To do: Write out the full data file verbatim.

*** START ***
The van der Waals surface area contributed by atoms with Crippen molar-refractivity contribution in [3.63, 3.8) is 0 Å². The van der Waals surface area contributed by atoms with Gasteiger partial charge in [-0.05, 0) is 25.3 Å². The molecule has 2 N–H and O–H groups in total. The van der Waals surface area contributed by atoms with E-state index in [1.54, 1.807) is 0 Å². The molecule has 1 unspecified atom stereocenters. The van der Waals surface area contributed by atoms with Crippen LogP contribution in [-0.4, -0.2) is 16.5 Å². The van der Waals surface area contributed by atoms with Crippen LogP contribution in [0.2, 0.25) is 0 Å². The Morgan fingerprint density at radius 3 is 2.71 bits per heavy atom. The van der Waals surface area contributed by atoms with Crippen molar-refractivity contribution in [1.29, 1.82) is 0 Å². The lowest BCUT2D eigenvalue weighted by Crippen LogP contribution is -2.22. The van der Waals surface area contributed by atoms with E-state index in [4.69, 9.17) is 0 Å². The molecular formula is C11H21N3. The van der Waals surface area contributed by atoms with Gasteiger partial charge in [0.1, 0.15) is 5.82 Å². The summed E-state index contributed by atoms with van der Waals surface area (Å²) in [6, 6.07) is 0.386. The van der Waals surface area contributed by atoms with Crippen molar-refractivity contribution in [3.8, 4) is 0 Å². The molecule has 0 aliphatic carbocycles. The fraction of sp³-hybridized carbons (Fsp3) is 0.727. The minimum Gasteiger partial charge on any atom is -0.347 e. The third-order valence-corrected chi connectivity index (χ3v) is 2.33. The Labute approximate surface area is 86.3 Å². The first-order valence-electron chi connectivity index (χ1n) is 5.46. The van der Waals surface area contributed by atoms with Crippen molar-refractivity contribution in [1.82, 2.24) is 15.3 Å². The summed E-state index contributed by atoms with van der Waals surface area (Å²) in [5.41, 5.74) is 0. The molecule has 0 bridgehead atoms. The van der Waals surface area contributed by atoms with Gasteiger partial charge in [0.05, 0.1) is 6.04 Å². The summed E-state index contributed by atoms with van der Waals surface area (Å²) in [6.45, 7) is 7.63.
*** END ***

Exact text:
The van der Waals surface area contributed by atoms with Crippen molar-refractivity contribution in [3.63, 3.8) is 0 Å². The van der Waals surface area contributed by atoms with Gasteiger partial charge in [-0.05, 0) is 25.3 Å². The molecule has 2 N–H and O–H groups in total. The van der Waals surface area contributed by atoms with E-state index in [1.54, 1.807) is 0 Å². The molecule has 1 unspecified atom stereocenters. The van der Waals surface area contributed by atoms with Crippen LogP contribution in [-0.4, -0.2) is 16.5 Å². The van der Waals surface area contributed by atoms with Crippen LogP contribution in [0.2, 0.25) is 0 Å². The Morgan fingerprint density at radius 3 is 2.71 bits per heavy atom. The van der Waals surface area contributed by atoms with Crippen molar-refractivity contribution in [1.29, 1.82) is 0 Å². The lowest BCUT2D eigenvalue weighted by Crippen LogP contribution is -2.22. The van der Waals surface area contributed by atoms with E-state index in [4.69, 9.17) is 0 Å². The molecular formula is C11H21N3. The van der Waals surface area contributed by atoms with Gasteiger partial charge in [0.1, 0.15) is 5.82 Å². The summed E-state index contributed by atoms with van der Waals surface area (Å²) in [6, 6.07) is 0.386. The van der Waals surface area contributed by atoms with Crippen molar-refractivity contribution in [3.8, 4) is 0 Å². The molecule has 0 aliphatic carbocycles. The fraction of sp³-hybridized carbons (Fsp3) is 0.727. The minimum Gasteiger partial charge on any atom is -0.347 e. The third-order valence-corrected chi connectivity index (χ3v) is 2.33. The Labute approximate surface area is 86.3 Å². The first-order valence-electron chi connectivity index (χ1n) is 5.46. The van der Waals surface area contributed by atoms with Crippen molar-refractivity contribution in [1.82, 2.24) is 15.3 Å². The summed E-state index contributed by atoms with van der Waals surface area (Å²) in [5.41, 5.74) is 0. The molecule has 0 bridgehead atoms. The van der Waals surface area contributed by atoms with Gasteiger partial charge in [0.05, 0.1) is 6.04 Å². The summed E-state index contributed by atoms with van der Waals surface area (Å²) in [6.45, 7) is 7.63.